defensible space theory | Definition

Doc's CJ Glossary by Adam J. McKee
Course: Criminology

Defensible space theory is a criminological perspective that suggests that the physical design and layout of a building or neighborhood can have an impact on crime rates.

According to this theory, the more “defensible” a space is, the less likely it is to experience crime. Defensible space theory was developed by criminologist Oscar Newman, who argued that designing physical spaces with a clear definition of ownership, natural surveillance, and territorial reinforcement could help to reduce crime and disorder. Defensible space theory has been influential in shaping the design of public housing projects, schools, and other public spaces, and it has been applied to a variety of settings around the world.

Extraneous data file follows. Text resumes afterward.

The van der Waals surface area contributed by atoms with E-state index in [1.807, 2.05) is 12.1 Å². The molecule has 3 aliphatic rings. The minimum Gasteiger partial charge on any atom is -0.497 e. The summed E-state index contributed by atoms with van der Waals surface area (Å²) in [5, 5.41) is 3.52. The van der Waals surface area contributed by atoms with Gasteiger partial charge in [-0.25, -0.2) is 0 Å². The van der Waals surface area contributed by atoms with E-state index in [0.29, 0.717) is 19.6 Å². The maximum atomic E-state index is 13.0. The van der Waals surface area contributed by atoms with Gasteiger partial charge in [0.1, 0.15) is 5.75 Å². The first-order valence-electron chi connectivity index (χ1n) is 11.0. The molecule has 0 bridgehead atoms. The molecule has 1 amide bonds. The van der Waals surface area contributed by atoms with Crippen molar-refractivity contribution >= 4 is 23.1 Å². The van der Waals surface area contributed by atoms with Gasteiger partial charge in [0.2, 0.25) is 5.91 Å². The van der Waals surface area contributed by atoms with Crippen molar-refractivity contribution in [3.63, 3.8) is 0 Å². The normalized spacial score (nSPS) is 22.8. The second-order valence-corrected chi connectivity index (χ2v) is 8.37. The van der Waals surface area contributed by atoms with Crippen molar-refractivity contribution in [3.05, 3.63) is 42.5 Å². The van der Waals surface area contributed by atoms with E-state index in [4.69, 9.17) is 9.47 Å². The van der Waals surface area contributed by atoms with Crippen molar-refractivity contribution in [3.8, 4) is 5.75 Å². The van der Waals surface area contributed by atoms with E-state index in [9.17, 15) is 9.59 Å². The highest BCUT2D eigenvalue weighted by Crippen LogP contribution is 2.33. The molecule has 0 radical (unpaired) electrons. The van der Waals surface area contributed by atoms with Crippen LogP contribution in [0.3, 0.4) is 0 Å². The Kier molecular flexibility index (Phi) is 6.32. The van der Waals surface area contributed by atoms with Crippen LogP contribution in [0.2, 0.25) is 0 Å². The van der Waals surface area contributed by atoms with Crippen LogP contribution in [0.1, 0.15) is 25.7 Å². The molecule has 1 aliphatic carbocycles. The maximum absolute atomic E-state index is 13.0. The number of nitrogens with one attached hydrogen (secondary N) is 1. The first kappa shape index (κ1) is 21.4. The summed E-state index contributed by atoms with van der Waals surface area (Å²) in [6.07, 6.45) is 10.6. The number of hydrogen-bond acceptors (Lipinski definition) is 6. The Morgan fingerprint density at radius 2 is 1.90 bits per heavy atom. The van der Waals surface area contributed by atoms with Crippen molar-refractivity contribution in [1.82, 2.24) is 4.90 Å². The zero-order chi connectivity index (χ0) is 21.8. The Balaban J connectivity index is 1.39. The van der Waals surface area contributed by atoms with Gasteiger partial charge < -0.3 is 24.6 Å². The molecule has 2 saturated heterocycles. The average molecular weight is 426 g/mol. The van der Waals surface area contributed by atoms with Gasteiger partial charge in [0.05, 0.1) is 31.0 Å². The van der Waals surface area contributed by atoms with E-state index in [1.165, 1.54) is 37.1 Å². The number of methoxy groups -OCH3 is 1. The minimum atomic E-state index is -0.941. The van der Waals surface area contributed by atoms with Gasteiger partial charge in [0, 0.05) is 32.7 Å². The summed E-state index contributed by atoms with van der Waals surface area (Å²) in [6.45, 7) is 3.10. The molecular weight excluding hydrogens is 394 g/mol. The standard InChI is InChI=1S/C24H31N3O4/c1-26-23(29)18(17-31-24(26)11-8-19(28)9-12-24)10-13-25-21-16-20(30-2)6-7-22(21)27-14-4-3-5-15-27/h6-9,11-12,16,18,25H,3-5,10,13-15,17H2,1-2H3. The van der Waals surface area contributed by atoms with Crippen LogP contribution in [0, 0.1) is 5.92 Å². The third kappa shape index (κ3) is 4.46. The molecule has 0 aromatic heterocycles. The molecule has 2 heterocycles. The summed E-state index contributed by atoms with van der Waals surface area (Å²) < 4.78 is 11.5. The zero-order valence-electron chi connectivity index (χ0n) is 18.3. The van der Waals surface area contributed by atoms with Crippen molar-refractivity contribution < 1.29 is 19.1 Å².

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Last Modified: 01/09/2023


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